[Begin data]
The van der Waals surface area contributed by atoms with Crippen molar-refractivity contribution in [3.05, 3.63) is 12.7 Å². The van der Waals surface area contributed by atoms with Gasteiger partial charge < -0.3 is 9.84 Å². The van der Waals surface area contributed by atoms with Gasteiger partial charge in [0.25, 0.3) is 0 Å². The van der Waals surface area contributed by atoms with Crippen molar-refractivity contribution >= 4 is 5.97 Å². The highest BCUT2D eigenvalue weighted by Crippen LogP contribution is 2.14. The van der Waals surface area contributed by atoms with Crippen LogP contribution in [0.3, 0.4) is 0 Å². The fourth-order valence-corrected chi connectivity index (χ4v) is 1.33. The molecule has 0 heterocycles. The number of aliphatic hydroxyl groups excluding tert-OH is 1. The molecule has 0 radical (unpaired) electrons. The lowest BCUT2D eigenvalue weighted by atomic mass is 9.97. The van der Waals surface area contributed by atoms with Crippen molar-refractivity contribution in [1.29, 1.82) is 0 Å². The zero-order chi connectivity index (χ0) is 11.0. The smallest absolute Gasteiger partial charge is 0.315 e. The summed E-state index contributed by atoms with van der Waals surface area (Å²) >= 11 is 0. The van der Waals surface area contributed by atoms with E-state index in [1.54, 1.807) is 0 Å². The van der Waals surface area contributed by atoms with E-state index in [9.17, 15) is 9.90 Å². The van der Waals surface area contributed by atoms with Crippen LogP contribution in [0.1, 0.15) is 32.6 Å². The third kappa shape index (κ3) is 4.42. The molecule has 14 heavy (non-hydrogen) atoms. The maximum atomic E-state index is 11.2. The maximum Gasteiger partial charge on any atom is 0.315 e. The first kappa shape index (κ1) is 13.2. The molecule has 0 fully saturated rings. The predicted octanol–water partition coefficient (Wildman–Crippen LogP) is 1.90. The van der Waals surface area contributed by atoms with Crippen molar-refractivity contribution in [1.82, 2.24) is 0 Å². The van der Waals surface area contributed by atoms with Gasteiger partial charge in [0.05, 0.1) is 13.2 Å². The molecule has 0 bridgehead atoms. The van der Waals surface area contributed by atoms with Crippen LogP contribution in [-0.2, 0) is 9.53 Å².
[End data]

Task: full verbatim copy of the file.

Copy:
The van der Waals surface area contributed by atoms with Crippen molar-refractivity contribution in [3.05, 3.63) is 12.7 Å². The van der Waals surface area contributed by atoms with Gasteiger partial charge < -0.3 is 9.84 Å². The van der Waals surface area contributed by atoms with Gasteiger partial charge in [0.25, 0.3) is 0 Å². The van der Waals surface area contributed by atoms with Crippen molar-refractivity contribution >= 4 is 5.97 Å². The highest BCUT2D eigenvalue weighted by Crippen LogP contribution is 2.14. The van der Waals surface area contributed by atoms with Crippen LogP contribution in [0.3, 0.4) is 0 Å². The fourth-order valence-corrected chi connectivity index (χ4v) is 1.33. The molecule has 0 heterocycles. The number of aliphatic hydroxyl groups excluding tert-OH is 1. The molecule has 0 radical (unpaired) electrons. The lowest BCUT2D eigenvalue weighted by atomic mass is 9.97. The van der Waals surface area contributed by atoms with Crippen molar-refractivity contribution in [1.29, 1.82) is 0 Å². The zero-order chi connectivity index (χ0) is 11.0. The smallest absolute Gasteiger partial charge is 0.315 e. The summed E-state index contributed by atoms with van der Waals surface area (Å²) >= 11 is 0. The van der Waals surface area contributed by atoms with E-state index in [1.54, 1.807) is 0 Å². The van der Waals surface area contributed by atoms with E-state index in [9.17, 15) is 9.90 Å². The van der Waals surface area contributed by atoms with Crippen LogP contribution in [0.1, 0.15) is 32.6 Å². The third kappa shape index (κ3) is 4.42. The molecule has 14 heavy (non-hydrogen) atoms. The maximum atomic E-state index is 11.2. The maximum Gasteiger partial charge on any atom is 0.315 e. The first kappa shape index (κ1) is 13.2. The molecule has 0 fully saturated rings. The predicted octanol–water partition coefficient (Wildman–Crippen LogP) is 1.90. The van der Waals surface area contributed by atoms with Crippen molar-refractivity contribution in [1.82, 2.24) is 0 Å². The van der Waals surface area contributed by atoms with Gasteiger partial charge in [0.05, 0.1) is 13.2 Å². The molecule has 0 bridgehead atoms. The van der Waals surface area contributed by atoms with Crippen LogP contribution in [-0.2, 0) is 9.53 Å².